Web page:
The latest 'Get Ready for Brexit' ad is worse than bad: it's forgettable
PUBLISHED: 15:23 23 October 2019 | UPDATED: 15:24 23 October 2019
The 'Get Ready for Brexit' campaign not a good look for either the government or marketing, writes JON GOULDING. Not only does it damage public trust in the marketing industry, he says it also shows that even £100 million can't buy you a smart campaign.
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Last week the government rolled out a 'Get Ready for Brexit' countdown calendar, the latest stage of an entirely pointless campaign which tells us nothing, wastes £100 million in funds we don't have, and is, in my opinion, devoid of any genuine creativity.
The campaign was launched last month while the government was trying - and failing - to call a general election. Its latest contribution, a fact sheet, ostensibly provides the information "citizens and businesses need to know about the preparations they need to take to be ready for when the UK leaves the EU". But the campaign, which is the largest campaign of its kind ever launched by a British government, tells us nothing that we didn't know already. "Check your passport" is hardly earth-shattering advice, while the latest series of 'explainer' videos more or less tell us to 'check' various things. So what are they actually explaining?
MORE: 'Get ready for Brexit' campaign tones down mentions of the UK's leaving date
But even if we put that to one side, creatively, the campaign lacks any imagination whatsoever. Some chose to call the original billboards 'pared-back' or 'text-based'. For most, that simply means 'bland'. The explainer videos utterly fail to induce anything approaching even mild interest. Surely such an expensive campaign, and one about something so important, demanded some imagination? The campaign is worse than bad: it's forgettable.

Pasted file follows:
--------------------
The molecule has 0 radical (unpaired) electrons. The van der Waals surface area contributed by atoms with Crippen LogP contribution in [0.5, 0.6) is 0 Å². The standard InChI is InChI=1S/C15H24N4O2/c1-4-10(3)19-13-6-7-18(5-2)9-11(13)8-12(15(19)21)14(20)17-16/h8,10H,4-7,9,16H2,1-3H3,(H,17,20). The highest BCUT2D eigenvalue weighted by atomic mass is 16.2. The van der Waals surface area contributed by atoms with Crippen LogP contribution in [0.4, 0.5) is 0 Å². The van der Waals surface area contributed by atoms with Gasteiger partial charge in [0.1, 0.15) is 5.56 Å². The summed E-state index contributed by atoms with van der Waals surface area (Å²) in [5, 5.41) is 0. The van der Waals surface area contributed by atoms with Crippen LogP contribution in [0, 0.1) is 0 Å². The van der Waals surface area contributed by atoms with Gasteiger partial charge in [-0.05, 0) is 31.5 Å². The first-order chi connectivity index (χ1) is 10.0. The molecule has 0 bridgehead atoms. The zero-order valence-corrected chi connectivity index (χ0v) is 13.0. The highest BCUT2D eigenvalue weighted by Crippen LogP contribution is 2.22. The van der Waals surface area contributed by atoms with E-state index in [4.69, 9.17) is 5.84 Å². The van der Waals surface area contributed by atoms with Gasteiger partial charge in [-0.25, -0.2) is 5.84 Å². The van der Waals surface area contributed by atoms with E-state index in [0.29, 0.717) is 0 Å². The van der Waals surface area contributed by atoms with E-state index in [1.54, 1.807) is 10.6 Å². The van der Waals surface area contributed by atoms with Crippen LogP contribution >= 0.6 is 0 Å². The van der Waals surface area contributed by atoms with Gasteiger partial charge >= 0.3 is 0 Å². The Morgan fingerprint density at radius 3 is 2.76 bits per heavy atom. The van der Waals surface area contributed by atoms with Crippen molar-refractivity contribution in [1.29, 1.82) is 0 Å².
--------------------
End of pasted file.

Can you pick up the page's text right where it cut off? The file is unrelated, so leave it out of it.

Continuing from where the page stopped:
MORE: Marketing professionals mock 'Get Ready' adverts calling them a 'communications abomination'
That point should not be lost on Remainers or Leavers: it isn't a political point to say these videos are bad. Some of the best advertising of the late 1970s, as well as the 80s and 90s, was political advertising. Saatchi & Saatchi's 'Labour Isn't Working' campaign, for example, was so effective that it was not only revived the year after its initial launch, but was co-opted by the Republican Party in the US. Years later it was also appropriated by the Labour Party, who used the backdrop for their NHS campaign, 'The Doctor Can't See You Now'.
And even if you were to claim that this is 'government information advertising' rather than political spin-doctoring, there's still no excuse for bland work. The Central Office of Information COI, as it was before it was disbanded in 2012, were responsible for some of the most creative campaigns of yesteryear.
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That so much money was spent on such a poor and pointless campaign is maddening. And since it remains very likely that the UK will not leave the EU at the end of this month, we may well have to endure another campaign in December which, in all likelihood, will come at an eye-watering cost to the taxpayer.
There's plenty of truth in the suggestion that the whole thing might have been cynical in the first place. So little thought seems to have gone into the campaign, both in its conception and execution, that it's hard to believe it was rolled out for honourable reasons.
And this kind of slapdash work does real damage. Giving the University of Edinburgh's annual Ogilvy Lecture, marketing veteran Jan Gooding called on marketers to "turn back the tide" on "fake news, fake facts", and her reasoning was sound: those in the creative industries do have great respect for divergent thinking and genuine debate.
But the abuse of marketing comms in the 'Get Ready for Brexit' campaign is not a good look for anyone. It casts both the government and the marketing and advertising industries in a bad light. It not only perpetuates the tired idea that marketing, advertising and comms is all about manipulation - it also suggests that even £100 million can't buy you a campaign that's original, attention-grabbing and memorable.
Jon Goulding is CEO at creative agency Atomic London.
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